Meredith’s feet hovered above the ground, but just barely. Nobody, not even the most determined, could’ve killed themselves in such a fashion. He needed something else.

With just five minutes left until the sound of the end-of-lunch bell, Mr. Lucas found the unused box cutter that came with his office. Her wrists; he needed to slash her wrists to really make it look like a suicide.

The idea made him wince and gag, but he carried on. With a frenzy born of desperation, he hacked and slashed at the wrists that he propped up on the lip of the sink. He cut across and up and down. He even made little nicks because he had once heard something on a true crime podcast about “hesitation marks.” When it was done, the once white sink was awash in red.

Mr. Lucas shut and locked the janitorial closet. He ran back into his office and pulled out the extra shirt that he always kept hanging behind his office door. He had originally started the practice because a senior girl named Alexandra had ripped off the buttons of his Oxford during an after-school “quickie.” Mr. Lucas had forgotten that he had a teacher’s meeting that night and he was forced to sit through the usual griping sessions with his first three buttons missing. He tried to hide it by keeping his arms folded across his chest for two hours.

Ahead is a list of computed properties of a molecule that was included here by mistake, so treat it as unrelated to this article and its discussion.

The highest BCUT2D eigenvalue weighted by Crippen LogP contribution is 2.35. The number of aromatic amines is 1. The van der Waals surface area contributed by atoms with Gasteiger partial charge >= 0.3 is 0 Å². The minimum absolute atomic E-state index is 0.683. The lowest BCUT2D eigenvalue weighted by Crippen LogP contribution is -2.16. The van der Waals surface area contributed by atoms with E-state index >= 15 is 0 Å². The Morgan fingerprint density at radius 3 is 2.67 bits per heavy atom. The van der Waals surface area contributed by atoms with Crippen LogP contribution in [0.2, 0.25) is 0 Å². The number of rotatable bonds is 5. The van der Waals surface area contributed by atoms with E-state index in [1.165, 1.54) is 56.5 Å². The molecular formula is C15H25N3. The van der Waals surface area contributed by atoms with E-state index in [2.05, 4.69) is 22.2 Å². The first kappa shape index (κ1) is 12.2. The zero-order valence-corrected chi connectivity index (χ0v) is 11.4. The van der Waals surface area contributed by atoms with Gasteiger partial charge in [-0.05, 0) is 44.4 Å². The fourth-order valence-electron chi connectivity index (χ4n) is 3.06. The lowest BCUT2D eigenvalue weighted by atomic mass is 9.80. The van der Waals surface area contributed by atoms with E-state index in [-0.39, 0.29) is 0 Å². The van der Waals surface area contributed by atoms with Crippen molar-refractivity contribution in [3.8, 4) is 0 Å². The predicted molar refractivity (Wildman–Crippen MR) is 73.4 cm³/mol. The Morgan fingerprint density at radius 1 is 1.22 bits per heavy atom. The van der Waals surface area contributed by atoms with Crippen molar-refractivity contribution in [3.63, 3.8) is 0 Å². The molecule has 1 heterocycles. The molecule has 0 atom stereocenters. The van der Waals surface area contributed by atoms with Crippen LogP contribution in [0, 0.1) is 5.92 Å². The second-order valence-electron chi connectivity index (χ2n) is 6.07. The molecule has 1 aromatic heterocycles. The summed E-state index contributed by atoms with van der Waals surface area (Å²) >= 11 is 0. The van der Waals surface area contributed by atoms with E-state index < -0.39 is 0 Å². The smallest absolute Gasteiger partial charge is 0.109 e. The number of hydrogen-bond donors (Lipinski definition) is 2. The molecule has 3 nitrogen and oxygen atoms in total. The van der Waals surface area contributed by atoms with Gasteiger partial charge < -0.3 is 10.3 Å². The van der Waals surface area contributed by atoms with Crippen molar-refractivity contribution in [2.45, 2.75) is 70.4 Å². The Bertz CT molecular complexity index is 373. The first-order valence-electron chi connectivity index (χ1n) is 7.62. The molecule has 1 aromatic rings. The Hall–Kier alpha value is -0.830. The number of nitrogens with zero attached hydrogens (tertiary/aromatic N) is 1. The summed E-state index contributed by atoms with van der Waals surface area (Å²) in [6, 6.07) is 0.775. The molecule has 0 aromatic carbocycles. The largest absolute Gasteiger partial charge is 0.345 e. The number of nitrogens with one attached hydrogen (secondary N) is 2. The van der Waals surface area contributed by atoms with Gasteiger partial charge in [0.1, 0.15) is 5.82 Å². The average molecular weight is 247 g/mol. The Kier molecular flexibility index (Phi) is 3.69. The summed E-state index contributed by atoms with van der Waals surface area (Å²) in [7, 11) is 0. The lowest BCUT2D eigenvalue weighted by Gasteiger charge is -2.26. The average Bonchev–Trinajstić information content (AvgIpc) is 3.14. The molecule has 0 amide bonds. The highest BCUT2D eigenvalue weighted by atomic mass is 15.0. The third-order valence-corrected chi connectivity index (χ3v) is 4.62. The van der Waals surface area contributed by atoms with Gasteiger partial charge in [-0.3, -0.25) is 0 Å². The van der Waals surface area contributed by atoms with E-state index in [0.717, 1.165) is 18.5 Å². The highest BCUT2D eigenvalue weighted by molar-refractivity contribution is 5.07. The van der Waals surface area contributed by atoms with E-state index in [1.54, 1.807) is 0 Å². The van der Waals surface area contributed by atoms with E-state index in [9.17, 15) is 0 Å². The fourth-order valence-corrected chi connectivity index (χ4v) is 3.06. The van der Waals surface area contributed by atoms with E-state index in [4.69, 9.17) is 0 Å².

Nothing happened for the rest of the day. The students were far too involved in their cell phone screens to notice how sweaty their music teacher was. Not for the first time Mr. Lucas failed to admonish his class for looking too lovingly at their social media profiles and whatnot. However, as normal as everything seemed on the outside, Mr. Lucas’s insides were a hell of panic and sharp pains. He was convinced that everyone, from the students in his class to the teachers he saw in the hallways, knew that something was wrong with him. Behind their smiles or looks of indifference, Mr. Lucas saw malice and conspiracies. He raced home to his small townhouse, locked every door, shut every window, and turned off his cell phone.

It was obvious that somebody had found Meredith’s body overnight. When Mr. Lucas pulled into the faculty parking lot the following morning, he saw yellow crime scene tape and three police cars. There were also several teachers pacing around outside. Some had their ears pressed tight to bulky cell phones. Others were whispering to each other.